Wicker Highlights Need for More Defense Resources

‘Every Cent Counts’ in Fight for National Security

February 25, 2020

WASHINGTON - U.S. Senator Roger Wicker, R-Miss., a senior member of the Senate Armed Services Committee, today attended a hearing that included testimony from the leaders of the United States European Command (EUCOM) and Transportation Command (TRANSCOM). Wicker’s questions to the panel highlighted the influence of China in Europe and the growing consensus that the Department of Defense (DOD) needs a budget that would meet or exceed three to five percent real growth.

Wicker directed his first question to General Tod Wolters, Commander of United States EUCOM and the Supreme Allied Commander Europe for the North Atlantic Treaty Organization (NATO).

“The proposed [Office of Management and Budget] fiscal year 2021 budget requests $705.4 billion for DOD. This represents three tenths of one percent over the current fiscal year. In other words, the proposed budget buys us less resources than the current year… Do we need less security resources in the European Command next year than we do this year?” Wicker asked.

“Senator, we need more,” Wolters replied.

Wicker pointed to statements from the Secretary of Defense, the Joint Chiefs of Staff, and the National Defense Strategy Commission that have endorsed three to five percent real growth in the defense budget. Both Wolters and General Stephen R. Lyons, Commander for TRANSCOM, affirmed this need for growth.

Wolters, in particular, has repeatedly stressed the need for additional resources to station two new destroyers (DDG) at the U.S. base in Rota, Spain.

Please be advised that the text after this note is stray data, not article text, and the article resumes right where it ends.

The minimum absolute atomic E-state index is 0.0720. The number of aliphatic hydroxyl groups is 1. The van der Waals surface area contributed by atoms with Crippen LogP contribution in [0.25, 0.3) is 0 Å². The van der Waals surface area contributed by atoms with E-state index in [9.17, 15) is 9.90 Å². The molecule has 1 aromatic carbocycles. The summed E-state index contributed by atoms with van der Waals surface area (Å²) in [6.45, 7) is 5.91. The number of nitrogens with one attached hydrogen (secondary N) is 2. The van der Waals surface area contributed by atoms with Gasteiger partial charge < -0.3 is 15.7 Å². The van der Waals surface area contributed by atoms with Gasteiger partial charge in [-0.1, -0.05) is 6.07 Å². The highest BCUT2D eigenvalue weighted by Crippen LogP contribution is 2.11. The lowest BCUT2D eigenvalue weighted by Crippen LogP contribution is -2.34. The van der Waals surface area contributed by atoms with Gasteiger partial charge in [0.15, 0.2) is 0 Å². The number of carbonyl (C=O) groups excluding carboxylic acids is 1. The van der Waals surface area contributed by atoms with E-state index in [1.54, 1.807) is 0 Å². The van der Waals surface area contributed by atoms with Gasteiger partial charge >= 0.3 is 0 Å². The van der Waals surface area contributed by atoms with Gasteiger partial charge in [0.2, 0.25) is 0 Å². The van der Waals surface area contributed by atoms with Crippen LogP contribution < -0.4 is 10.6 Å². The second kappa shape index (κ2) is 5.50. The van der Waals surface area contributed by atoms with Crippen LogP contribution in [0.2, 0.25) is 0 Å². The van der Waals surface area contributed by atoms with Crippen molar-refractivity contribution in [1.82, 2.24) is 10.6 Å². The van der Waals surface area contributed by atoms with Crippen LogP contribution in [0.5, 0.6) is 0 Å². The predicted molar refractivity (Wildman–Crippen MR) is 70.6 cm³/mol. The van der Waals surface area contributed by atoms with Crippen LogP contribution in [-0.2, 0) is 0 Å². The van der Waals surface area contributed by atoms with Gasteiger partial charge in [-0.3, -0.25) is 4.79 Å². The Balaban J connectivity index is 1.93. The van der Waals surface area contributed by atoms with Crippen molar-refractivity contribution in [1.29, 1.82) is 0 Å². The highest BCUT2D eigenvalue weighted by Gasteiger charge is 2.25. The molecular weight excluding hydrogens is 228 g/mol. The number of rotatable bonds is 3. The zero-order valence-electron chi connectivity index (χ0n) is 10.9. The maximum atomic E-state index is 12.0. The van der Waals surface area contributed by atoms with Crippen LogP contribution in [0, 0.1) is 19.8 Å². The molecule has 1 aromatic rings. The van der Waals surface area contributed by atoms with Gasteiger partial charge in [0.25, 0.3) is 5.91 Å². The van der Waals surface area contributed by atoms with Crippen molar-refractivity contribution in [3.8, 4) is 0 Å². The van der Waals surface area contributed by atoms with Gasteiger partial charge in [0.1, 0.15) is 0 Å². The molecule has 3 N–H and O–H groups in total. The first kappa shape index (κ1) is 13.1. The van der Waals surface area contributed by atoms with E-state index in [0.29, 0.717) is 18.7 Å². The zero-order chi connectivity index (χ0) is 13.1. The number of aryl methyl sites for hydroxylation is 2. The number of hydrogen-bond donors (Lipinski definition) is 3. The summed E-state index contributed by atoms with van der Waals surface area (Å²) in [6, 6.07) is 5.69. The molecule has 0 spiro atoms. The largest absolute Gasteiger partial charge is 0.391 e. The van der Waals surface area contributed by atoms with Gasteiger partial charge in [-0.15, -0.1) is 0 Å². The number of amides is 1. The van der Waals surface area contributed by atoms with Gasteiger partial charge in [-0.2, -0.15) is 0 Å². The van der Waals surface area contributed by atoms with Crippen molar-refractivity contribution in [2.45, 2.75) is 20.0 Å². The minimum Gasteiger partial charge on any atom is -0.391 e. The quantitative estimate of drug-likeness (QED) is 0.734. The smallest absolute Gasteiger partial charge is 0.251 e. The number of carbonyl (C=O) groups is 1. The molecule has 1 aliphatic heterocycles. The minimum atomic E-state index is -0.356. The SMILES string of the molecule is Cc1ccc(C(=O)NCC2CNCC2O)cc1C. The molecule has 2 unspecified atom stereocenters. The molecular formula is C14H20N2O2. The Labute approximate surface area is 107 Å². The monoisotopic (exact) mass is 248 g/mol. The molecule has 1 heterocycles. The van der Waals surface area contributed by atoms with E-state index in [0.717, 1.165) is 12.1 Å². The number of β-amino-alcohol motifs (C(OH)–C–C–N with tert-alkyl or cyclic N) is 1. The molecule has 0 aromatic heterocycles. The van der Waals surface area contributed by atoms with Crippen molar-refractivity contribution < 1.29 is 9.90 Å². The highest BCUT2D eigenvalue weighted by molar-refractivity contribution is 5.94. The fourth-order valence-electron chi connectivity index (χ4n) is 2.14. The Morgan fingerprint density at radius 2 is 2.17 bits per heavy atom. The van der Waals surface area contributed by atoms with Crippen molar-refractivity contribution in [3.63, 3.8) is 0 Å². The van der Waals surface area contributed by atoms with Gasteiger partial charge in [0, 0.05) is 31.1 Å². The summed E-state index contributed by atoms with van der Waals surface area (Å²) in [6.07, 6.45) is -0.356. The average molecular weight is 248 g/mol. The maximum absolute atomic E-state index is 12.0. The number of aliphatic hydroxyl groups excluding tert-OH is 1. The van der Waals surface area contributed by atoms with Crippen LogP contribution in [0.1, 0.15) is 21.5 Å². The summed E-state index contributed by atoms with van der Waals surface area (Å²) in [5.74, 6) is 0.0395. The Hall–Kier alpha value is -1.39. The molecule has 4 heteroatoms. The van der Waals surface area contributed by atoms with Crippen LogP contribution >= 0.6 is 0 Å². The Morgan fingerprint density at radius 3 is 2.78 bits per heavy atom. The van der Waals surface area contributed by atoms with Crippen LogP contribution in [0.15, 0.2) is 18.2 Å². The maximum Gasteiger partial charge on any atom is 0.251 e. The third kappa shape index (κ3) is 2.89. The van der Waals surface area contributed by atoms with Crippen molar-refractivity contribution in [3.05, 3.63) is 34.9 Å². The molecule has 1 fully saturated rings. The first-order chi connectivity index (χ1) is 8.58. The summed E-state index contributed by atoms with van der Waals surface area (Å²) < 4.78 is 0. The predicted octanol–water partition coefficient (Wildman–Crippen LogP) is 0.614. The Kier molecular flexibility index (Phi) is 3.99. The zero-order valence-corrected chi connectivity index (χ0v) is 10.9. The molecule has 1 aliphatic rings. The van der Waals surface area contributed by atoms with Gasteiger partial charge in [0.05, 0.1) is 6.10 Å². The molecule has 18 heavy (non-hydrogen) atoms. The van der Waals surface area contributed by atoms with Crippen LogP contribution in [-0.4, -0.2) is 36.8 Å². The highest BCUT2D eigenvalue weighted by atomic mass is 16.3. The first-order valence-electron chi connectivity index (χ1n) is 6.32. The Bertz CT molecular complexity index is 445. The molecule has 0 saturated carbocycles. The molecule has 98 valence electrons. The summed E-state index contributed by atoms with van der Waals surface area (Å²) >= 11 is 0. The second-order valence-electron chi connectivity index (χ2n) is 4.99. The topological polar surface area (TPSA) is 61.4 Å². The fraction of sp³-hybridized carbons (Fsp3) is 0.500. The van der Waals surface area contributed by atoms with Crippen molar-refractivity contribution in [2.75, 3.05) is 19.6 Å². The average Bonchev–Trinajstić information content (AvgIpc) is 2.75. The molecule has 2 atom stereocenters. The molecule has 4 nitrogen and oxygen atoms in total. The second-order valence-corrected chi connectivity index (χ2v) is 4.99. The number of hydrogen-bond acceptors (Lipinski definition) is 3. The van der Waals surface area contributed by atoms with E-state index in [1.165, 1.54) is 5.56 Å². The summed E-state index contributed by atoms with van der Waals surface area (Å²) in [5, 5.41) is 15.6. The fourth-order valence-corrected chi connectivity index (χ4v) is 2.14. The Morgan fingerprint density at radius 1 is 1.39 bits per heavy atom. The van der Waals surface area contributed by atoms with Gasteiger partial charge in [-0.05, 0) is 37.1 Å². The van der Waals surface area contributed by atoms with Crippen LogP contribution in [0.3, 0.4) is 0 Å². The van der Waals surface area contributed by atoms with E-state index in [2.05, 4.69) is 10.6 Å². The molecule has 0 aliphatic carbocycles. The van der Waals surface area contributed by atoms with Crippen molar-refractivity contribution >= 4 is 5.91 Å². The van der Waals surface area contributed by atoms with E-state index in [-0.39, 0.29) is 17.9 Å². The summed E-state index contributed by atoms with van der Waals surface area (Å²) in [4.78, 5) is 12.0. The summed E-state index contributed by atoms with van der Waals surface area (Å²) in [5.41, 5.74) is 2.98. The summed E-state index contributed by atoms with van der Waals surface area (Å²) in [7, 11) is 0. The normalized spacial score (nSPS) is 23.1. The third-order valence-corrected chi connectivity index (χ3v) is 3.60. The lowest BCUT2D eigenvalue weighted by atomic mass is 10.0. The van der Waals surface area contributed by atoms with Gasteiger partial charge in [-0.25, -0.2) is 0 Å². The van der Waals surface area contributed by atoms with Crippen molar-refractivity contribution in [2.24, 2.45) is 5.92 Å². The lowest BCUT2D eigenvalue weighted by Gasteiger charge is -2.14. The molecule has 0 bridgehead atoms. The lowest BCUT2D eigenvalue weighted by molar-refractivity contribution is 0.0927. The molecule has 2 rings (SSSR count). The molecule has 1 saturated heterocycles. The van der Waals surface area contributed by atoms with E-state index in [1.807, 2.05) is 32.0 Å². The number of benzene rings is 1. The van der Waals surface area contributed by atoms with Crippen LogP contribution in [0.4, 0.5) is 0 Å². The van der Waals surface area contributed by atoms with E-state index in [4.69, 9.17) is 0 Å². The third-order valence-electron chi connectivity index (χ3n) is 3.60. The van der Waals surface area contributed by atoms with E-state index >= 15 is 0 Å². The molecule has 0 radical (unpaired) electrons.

“Every cent counts,” Wolters said. “Those two additional DDGs would allow us the opportunity to continue to improve our ability to get indications and warnings in the potential battlespace and dramatically improve our ability to command and control. And, because of the flexibility of those resources, they can comprehensively defend in all geographical areas in support of Europe. So, those destroyers are critical to improve the campaign to deliver peace,” Wolters said.

“We are going to certainly try to help you, I think, up and down the dais here on a bipartisan basis on the resources that we need to defend America and Americans,” Wicker said.

Wicker also asked Wolters to respond to reports of increased influence from China in the European theater. Wolters identified the growing Chinese stake in European shipping lanes and Huawei’s dominance of 5G networks in some nations as threats to NATO and U.S. security.

“I’m firmly aware of several European nations who have a tendency to lean towards Huawei and 5G,” Wolters said. “My concern goes back to the soldiers. Without the appropriate network protection, there is the potential compromise of technical data and personal data, and that is not to the good order and discipline of our U.S. soldiers and our NATO soldiers.”

Wicker has advocated against the adoption of Chinese 5G technology as the chairman of the Senate Commerce Committee. In the U.S., he is the author of the U.S. 5G Leadership Act, which would give strong financial incentives to U.S. firms to strip out their Chinese network technology and replace it with secure alternatives. Last week at the Munich Security Conference and the Parliamentary Assembly of the Organization for Security and Co-operation in Europe, Wicker met with leaders from multiple European nations to urge them to adopt similar legislation.